Sinopec Makes Gas Discovery in Myanmar - Official
BEIJING (Dow Jones Newswires), Nov. 18, 2010
China Petrochemical Corp., or Sinopec Group, has found gas during exploration work in central Myanmar, but the extent of reserves there isn't clear yet, a Myanmar energy official said Thursday.
Sinopec has been exploring for oil and gas near Monyma, which is some 140 kilometers northwest of the city of Mandalay, said Win Myint, engineering director of the country's state-owned national energy group, Myanmar Oil and Gas Enterprise.
The news is another sign of China's growing role in developing resource-rich Myanmar's extensive reserves of raw materials, at a time many Western countries are obliged to sit on the sidelines due to their restrictions on economic ties to the country.
A spokesman for Sinopec Group said he had no information about the gas discovery.
Also, China Oilfield Services, a subsidiary of China National Offshore Oil Corp., or Cnooc Group, is carrying out offshore gas exploration in a shallow water block in southwest, close to Sittwe, the official said.
"There's lots of exploration being made by Chinese companies in Myanmar. All are in the exploration stage," he told Dow Jones Newswires on the sidelines of an energy conference in Beijing.
The official said China was pushing ahead with its twin gas and oil pipeline projects in Myanmar and the pipelines were due to be completed by May 2013, on schedule.
In June, China National Petroleum Corp. said it had started work on the pipelines, which are intended to transport gas from Myanmar's large offshore oil fields, and imported crude oil, to southwestern China.
The 793-kilometer gas pipeline and 771-km crude oil pipeline will be important elements in China's diversification of energy supply, CNPC said on its website.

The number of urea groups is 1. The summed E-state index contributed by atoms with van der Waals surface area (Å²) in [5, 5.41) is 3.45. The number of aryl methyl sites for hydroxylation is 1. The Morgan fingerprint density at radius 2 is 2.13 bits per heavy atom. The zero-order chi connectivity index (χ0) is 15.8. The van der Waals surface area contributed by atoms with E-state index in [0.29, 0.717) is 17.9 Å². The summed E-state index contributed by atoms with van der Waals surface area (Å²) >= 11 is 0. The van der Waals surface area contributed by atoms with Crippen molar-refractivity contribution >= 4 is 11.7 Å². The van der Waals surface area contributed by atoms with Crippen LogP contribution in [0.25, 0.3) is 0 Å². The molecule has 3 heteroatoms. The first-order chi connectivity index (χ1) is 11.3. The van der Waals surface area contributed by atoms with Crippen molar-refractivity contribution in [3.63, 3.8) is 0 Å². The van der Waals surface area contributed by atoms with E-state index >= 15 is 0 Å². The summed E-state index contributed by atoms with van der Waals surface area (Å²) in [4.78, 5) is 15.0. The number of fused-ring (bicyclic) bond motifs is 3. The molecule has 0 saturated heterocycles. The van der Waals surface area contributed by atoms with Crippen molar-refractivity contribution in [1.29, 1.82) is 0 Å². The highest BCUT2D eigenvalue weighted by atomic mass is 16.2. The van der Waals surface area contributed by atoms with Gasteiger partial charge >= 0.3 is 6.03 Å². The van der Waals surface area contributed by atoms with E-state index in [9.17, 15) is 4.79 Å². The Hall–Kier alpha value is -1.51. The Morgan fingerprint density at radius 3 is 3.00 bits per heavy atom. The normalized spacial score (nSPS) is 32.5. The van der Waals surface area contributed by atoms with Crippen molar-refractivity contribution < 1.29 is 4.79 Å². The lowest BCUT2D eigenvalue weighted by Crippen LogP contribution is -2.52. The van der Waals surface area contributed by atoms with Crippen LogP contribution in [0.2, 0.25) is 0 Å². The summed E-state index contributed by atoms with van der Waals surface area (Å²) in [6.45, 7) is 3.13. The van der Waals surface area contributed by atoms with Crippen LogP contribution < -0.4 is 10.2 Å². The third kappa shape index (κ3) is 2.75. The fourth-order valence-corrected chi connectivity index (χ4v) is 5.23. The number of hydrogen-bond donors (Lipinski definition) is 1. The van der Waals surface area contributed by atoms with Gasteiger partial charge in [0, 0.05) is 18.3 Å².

CNPC started building a large-scale crude oil port in Kyaukpyu in western Myanmar late year to handle imports from the Middle East and elsewhere.
The crude pipeline from there to China will have an initial transmission capacity of around 240,000 barrels a day, which in the second phase will be expanded to 440,000 barrels a day.
China's economic planner, the National Development and Reform Commission, has said the port will be capable of handling vessels of up to 300,000 deadweight tons and that an oil tank with a storage capacity of 600,000 cubic meters will also be built there.
The Myanmar energy official said Wednesday work was now under way on five separate crossing points where the pipelines needed to bridge rivers or go through tunnels.
The Myanmar section of the natural gas pipeline will cost $2.15 billion, while the crude oil pipeline and the port will cost $2.45 billion, he said.
Work in Myanmar on the second phase crude pipeline would begin in 2012, with this expected to be completed by 2015, he said.
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